- Chinese kids learn tons of bullshit, they don’t need, i.e. they lose time. You can’t learn programming and foreign language at school! You don’t need to learn ancient poems if you want to go into the car industry! Kids need to room to spezialize.
    - The general subconcious misbelief among Asians that Western products are always better than domestic ones.

  • dragin
    July 20, 2011

    As an long time SAE member, my first and only experience with China’s SAE comes to mind. A visit to the SAE office at Auto Beijing a few years ago was greeted with a steely cold un-welcome. No one had time to chat or talk tech with the foreigner. Even a language barrier is no exuse here. SAE China should anticipate engaging English-speaking attendees at such a high profile automotive event.

  • I __ H a t e __ C h i n a
    July 21, 2011

    The way Japanese and Korean automakers do it is they take fresh college graudates, mentor them and train them for the next 15 years, and then they become competent auto engineers actually able to engineer a car. Shockingly, Nissan is doing the same thing in Vietnam with its Vietnamese engineers, but doesn’t even bother to open an R&D center in China. This is why we have competent Vietnamese and Indian auto engineers and not Chinese auto engineers.

    What, a 15-year long training sounds too long and too expensive for Chinese taste? Then Chinese aren’t suitable to compete in the auto industry against Japanese and Koreans who grow their engineering and designing talent inhouse instead of looking for one on the free market.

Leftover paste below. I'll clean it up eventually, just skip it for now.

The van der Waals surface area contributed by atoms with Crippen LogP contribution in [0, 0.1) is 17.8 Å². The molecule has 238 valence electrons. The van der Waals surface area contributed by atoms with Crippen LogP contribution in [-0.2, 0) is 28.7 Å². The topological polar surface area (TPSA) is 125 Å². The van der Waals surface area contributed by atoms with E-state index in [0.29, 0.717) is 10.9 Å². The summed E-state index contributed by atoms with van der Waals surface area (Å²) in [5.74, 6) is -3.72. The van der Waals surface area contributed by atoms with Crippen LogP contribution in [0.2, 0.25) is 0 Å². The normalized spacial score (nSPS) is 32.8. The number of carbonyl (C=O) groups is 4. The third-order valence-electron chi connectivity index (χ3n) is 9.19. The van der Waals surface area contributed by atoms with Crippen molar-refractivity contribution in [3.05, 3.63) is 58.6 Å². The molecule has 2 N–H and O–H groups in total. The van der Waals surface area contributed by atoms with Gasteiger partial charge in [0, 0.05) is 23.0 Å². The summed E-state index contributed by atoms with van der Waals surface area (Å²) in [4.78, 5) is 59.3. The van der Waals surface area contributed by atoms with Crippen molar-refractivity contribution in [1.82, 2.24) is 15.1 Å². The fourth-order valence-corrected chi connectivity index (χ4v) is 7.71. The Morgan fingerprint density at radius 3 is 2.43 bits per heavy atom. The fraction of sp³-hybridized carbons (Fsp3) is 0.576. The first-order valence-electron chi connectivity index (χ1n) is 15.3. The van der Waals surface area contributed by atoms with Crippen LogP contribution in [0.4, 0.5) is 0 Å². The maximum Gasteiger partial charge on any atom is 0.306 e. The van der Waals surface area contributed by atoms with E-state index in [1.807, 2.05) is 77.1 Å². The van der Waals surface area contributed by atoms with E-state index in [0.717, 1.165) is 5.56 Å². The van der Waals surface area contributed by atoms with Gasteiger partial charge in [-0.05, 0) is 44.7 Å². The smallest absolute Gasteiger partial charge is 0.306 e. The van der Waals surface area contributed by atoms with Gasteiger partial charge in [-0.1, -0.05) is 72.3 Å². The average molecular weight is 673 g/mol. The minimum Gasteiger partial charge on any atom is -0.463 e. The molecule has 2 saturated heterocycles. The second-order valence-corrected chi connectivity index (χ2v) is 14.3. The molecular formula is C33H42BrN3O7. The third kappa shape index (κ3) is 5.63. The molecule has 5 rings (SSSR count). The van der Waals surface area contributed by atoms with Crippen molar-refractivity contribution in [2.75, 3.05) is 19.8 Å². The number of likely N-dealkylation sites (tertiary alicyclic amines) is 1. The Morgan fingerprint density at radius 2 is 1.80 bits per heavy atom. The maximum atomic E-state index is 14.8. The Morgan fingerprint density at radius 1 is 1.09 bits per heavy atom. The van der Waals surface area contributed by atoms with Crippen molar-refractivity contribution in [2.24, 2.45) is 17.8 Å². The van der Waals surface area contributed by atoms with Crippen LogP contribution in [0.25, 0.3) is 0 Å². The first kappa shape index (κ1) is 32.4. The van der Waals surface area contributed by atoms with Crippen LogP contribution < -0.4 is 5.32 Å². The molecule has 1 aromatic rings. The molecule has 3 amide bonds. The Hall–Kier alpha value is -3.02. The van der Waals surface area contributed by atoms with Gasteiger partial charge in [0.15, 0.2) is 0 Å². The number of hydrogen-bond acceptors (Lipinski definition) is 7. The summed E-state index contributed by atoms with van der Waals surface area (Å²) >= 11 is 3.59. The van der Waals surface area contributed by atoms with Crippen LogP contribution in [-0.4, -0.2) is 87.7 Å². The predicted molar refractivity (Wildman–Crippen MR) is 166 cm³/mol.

• LoL
    July 22, 2011

    Maybe Nissan is not opening up an R&D in China as the Japanese have always been suspicious of Chinese (that’s why Toyota is doing so badly compared to VW, early bird catches the worm). But other companies are doing R&D in China, e.g. Conti, Bosch and Daimler.

    Competent Vitnamese and Indian engineers? Well, maybe as immigrants in Europe or the US (a top level Daimler engineer comes from India). I can’t recall any fancy Vitnamese cars or any Vitnamese cars at all and the Tata Nano is to a great extent a German car (oh this makes me proud).

    But apart from that I agree that the companies have to take an active role themselves in creating a brilliant workforce and connect with students early on. This is an integral standard in Germany.

  • CCT
    July 22, 2011

    Nissan are opening an R&D center in Beijing, it is already confirmed, it will be operated by Nissan directly rather than DF-Nissan.

  • CCT
    July 22, 2011

    So where do Kia’s design team come from?

  • LOL
    July 22, 2011

    Dunno. I only know they are ugly as hell…

  • snowdoger
    July 30, 2011

    Actually, the chinese university graduates are more or less the same even with different majors. The main reason for the difference between IT and Automotive industry’s talents, from my point of view, comes from the different nature of the industries. IT is a knowledge concentrated industry, human resource is highly valued than automotive industry, in china the latter always take equipments and money investment as main focus, university graduates always easily find that they are neglected in the workshops, nevertheless less salary. Currently in Yangtze River Delta area,the salary for graduates of mechanical, automotive and meterial majors is 2000-3000rmb/m in average. For IT, I think probably not less than 3500rmb/m.